The NeuroGeneration: In her IRI Achievement Award address, Tan Le talks about how evolutions in EEG technology may drive revolutionary changes in how we work and live.
I have spent the last decade working to pioneer a new area of technology that aims to transform lives and the world we live in, and to build a company that is fit to lead the way. My company, EMOTIV, is still very much a work in progress; we are only scratching the surface of what will one day be possible. But we have already made great strides towards our goal of creating democratically accessible technologies that augment and empower the human brain, overcoming limits that we previously took for granted.
At the core of what we do is the ability to measure and translate brain activity as it is transmitted through the surface of the scalp. This technology, electroencephalography--or EEG--is not new; it has been used in laboratory research for decades. In the past, these systems cost tens of thousands of dollars, required a specialized technician an hour or so to fit, and left the wearer strapped to a recording system and largely immobile. EMOTIV has developed versions that can be fitted within minutes, that are wireless and light, and that cost just several hundred dollars. The ability to read brain activity can now be carried into the home or workplace as easily as we would carry a smartphone. These advances allow us to take high-end neuroscientific research out of the walled garden of the laboratory and into the real world.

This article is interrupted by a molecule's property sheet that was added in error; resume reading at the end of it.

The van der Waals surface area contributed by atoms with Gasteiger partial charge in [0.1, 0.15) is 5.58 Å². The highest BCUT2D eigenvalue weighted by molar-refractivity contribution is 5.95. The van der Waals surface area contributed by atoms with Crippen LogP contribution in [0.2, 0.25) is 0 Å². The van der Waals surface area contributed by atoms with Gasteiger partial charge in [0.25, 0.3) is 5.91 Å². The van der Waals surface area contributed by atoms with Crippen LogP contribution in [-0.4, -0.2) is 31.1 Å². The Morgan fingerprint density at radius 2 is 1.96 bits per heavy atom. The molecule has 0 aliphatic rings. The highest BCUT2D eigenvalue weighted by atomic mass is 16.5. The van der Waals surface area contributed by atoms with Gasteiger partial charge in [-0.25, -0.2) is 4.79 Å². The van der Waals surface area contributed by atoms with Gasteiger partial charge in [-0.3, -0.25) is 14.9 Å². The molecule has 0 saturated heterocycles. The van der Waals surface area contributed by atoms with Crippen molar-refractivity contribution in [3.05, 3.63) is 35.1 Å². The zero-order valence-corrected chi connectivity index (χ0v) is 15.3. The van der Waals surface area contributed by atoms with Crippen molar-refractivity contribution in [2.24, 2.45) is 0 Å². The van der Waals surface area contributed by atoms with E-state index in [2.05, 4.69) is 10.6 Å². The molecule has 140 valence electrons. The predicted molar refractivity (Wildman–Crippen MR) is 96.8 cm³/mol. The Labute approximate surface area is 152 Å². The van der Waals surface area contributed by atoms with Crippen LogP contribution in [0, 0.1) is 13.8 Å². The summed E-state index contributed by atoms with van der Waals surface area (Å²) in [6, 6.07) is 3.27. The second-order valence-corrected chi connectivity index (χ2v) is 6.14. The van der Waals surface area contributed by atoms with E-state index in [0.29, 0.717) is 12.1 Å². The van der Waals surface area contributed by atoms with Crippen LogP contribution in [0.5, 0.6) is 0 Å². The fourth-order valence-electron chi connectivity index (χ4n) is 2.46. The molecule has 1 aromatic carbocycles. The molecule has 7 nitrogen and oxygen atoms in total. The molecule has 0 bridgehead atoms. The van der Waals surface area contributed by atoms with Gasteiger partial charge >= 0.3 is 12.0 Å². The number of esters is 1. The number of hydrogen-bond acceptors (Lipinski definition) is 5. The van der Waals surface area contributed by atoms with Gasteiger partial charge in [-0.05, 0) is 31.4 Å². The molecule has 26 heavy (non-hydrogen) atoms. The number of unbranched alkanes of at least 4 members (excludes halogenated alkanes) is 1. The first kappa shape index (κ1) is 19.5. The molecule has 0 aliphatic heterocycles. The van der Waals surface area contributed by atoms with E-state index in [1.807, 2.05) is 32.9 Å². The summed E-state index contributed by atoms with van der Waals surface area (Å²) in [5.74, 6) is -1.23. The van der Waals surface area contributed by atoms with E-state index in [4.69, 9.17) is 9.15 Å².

The ability to collect longitudinal data on an individual's brain provides an immensely valuable resource for unlocking its true potential. The brain is a dynamic system that has the ability to continually rewire and reprogram itself according to how it is used. Activities that are frequently repeated will be reinforced by the formation of additional neural pathways to support that activity.
This neuroplasticity can have both positive and negative effects. Negative thought patterns and emotions will be reinforced by the formation of additional neural pathways if they are frequently repeated, but the flip side is that you can train your brain to support positive activities by identifying valuable thought patterns and consciously seeking to repeat them. Neurotechnology allows us to do this in a precise and empirically grounded manner. We can now study and edit our thought processes by taking models of excellence and training ourselves to replicate them.